Accessibility navigation

Behaviour underpins the predictive power of a trait-based model of butterfly movement

Evans, L. C. ORCID:, Sibly, R. M. ORCID:, Thorbek, P., Sims, I., Oliver, T. H. and Walters, R. J. (2020) Behaviour underpins the predictive power of a trait-based model of butterfly movement. Ecology and Evolution, 10 (7). pp. 3200-3208. ISSN 2045-7758

[img] Text (Open Access) - Published Version
· Available under License Creative Commons Attribution.
· Please see our End User Agreement before downloading.


It is advisable to refer to the publisher's version if you intend to cite from this work. See Guidance on citing.

To link to this item DOI: 10.1002/ece3.5957


1) Dispersal ability is key to species persistence in times of environmental change. Assessing a species’ vulnerability and response to anthropogenic changes is often performed using one of two methods: correlative approaches that infer dispersal potential based on traits, such as wingspan or an index of mobility derived from expert opinion, or a mechanistic modelling approach that extrapolates displacement rates from empirical data on short-term movements. 2) Here we compare and evaluate the success of the correlative and mechanistic approaches using a mechanistic random-walk model of butterfly movement that incorporates relationships between wingspan and sex-specific movement behaviours. 3) The model was parameterised with new data collected on four species of butterfly in the South of England and we observe how wingspan relates to flight speeds, turning angles, flight durations, and displacement rates. 4) We show that flight speeds and turning angles correlate with wingspan but that to achieve good prediction of displacement even over 10 minutes the model must also include details of sex- and species-specific movement behaviours. 5) We discuss what factors are likely to differentially motivate the sexes and how these could be included in mechanistic models of dispersal to improve their use in ecological forecasting.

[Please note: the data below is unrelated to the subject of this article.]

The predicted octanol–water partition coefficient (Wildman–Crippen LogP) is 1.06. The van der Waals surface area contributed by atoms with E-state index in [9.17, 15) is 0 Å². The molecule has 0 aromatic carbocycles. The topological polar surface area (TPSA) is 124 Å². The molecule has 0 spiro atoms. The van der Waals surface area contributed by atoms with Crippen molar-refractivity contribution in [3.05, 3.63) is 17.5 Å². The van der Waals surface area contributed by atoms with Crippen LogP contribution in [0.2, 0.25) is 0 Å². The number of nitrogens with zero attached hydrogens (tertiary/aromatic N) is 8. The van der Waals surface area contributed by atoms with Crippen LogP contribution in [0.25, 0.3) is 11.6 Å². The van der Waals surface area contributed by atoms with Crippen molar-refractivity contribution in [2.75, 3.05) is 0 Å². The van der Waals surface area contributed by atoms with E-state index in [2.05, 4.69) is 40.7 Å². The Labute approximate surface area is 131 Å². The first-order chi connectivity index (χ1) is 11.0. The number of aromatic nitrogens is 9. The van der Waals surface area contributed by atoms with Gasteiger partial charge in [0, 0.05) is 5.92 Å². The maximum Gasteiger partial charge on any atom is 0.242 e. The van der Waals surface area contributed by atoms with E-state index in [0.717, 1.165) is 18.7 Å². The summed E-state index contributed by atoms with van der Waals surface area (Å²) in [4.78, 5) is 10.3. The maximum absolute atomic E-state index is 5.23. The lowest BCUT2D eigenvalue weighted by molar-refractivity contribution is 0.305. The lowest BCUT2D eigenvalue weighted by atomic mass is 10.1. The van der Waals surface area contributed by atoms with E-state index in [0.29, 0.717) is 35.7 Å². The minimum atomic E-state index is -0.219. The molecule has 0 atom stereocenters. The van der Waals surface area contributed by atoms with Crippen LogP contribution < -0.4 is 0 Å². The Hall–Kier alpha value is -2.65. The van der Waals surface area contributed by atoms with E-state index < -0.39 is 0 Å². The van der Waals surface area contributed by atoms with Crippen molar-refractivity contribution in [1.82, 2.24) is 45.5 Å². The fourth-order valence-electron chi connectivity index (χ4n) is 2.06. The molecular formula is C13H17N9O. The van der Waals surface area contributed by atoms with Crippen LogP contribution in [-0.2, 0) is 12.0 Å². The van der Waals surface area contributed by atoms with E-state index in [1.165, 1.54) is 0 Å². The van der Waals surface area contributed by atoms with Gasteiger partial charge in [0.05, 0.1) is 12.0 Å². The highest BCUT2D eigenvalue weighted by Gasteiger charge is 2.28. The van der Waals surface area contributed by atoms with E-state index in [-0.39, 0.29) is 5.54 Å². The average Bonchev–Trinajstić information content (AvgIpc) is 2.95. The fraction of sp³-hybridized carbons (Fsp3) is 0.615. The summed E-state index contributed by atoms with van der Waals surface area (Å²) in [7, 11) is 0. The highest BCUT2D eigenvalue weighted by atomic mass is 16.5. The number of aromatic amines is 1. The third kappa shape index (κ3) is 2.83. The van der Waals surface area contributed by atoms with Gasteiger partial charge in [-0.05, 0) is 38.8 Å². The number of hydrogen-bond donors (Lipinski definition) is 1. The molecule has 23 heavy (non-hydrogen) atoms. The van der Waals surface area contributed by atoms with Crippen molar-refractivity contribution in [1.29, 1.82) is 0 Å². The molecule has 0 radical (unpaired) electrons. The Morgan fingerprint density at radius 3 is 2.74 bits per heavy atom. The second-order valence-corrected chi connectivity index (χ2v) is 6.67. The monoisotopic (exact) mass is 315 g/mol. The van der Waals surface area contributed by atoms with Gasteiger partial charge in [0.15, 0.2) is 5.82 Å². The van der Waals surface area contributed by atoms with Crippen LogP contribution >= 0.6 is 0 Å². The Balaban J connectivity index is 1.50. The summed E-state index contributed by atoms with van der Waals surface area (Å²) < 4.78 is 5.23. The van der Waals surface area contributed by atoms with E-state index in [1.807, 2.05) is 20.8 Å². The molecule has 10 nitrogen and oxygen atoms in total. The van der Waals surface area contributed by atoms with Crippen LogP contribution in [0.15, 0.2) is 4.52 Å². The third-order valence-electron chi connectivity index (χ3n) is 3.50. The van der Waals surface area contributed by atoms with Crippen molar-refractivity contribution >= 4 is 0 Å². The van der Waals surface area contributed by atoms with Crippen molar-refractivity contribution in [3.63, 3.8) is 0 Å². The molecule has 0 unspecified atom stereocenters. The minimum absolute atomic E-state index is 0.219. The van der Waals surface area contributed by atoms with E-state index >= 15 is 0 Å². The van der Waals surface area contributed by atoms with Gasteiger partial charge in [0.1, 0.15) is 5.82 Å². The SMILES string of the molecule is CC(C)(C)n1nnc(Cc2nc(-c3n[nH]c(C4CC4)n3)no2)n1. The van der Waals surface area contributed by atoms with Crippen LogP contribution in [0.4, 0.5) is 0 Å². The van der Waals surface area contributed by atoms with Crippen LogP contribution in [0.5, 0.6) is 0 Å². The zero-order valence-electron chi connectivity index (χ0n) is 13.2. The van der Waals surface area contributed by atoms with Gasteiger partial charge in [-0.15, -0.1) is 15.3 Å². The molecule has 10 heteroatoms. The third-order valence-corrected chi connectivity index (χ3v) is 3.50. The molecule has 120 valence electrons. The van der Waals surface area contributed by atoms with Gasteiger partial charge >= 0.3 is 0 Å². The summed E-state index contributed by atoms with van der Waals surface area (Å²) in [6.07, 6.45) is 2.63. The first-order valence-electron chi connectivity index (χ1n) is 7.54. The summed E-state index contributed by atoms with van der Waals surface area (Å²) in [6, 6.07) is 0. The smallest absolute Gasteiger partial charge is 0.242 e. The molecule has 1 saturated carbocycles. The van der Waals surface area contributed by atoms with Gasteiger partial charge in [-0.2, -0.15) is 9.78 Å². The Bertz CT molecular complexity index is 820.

Item Type:Article
Divisions:Life Sciences > School of Biological Sciences > Ecology and Evolutionary Biology
ID Code:89408


Downloads per month over past year

University Staff: Request a correction | Centaur Editors: Update this record

Page navigation